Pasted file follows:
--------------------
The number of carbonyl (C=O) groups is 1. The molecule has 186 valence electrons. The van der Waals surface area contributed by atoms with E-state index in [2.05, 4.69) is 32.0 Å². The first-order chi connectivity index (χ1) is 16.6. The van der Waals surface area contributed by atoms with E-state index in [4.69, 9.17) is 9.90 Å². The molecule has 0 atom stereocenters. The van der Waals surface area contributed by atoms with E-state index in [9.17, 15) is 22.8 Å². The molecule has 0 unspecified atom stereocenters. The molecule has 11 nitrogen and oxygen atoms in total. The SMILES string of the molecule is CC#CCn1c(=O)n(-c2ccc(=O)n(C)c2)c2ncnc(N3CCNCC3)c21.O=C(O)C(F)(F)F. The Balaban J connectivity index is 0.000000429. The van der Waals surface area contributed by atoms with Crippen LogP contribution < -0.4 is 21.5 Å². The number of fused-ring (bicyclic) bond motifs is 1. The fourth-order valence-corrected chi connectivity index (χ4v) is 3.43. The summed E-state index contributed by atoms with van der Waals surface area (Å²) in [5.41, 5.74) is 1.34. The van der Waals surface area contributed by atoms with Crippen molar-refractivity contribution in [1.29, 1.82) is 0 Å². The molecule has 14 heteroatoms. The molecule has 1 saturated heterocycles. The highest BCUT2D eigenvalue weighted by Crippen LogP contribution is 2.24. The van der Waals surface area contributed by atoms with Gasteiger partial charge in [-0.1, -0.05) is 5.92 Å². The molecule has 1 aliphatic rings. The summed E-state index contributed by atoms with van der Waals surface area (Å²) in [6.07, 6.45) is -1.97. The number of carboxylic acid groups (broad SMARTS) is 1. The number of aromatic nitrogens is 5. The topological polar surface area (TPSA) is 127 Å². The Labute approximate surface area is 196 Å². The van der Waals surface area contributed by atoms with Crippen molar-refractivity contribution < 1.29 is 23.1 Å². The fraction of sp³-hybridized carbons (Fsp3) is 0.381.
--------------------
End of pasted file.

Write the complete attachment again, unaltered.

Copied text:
The number of carbonyl (C=O) groups is 1. The molecule has 186 valence electrons. The van der Waals surface area contributed by atoms with E-state index in [2.05, 4.69) is 32.0 Å². The first-order chi connectivity index (χ1) is 16.6. The van der Waals surface area contributed by atoms with E-state index in [4.69, 9.17) is 9.90 Å². The molecule has 0 atom stereocenters. The van der Waals surface area contributed by atoms with E-state index in [9.17, 15) is 22.8 Å². The molecule has 0 unspecified atom stereocenters. The molecule has 11 nitrogen and oxygen atoms in total. The SMILES string of the molecule is CC#CCn1c(=O)n(-c2ccc(=O)n(C)c2)c2ncnc(N3CCNCC3)c21.O=C(O)C(F)(F)F. The Balaban J connectivity index is 0.000000429. The van der Waals surface area contributed by atoms with Crippen LogP contribution < -0.4 is 21.5 Å². The number of fused-ring (bicyclic) bond motifs is 1. The fourth-order valence-corrected chi connectivity index (χ4v) is 3.43. The summed E-state index contributed by atoms with van der Waals surface area (Å²) in [5.41, 5.74) is 1.34. The van der Waals surface area contributed by atoms with Crippen molar-refractivity contribution in [1.29, 1.82) is 0 Å². The molecule has 14 heteroatoms. The molecule has 1 saturated heterocycles. The highest BCUT2D eigenvalue weighted by Crippen LogP contribution is 2.24. The van der Waals surface area contributed by atoms with Gasteiger partial charge in [-0.1, -0.05) is 5.92 Å². The molecule has 1 aliphatic rings. The summed E-state index contributed by atoms with van der Waals surface area (Å²) in [6.07, 6.45) is -1.97. The number of carboxylic acid groups (broad SMARTS) is 1. The number of aromatic nitrogens is 5. The topological polar surface area (TPSA) is 127 Å². The Labute approximate surface area is 196 Å². The van der Waals surface area contributed by atoms with Crippen molar-refractivity contribution < 1.29 is 23.1 Å². The fraction of sp³-hybridized carbons (Fsp3) is 0.381.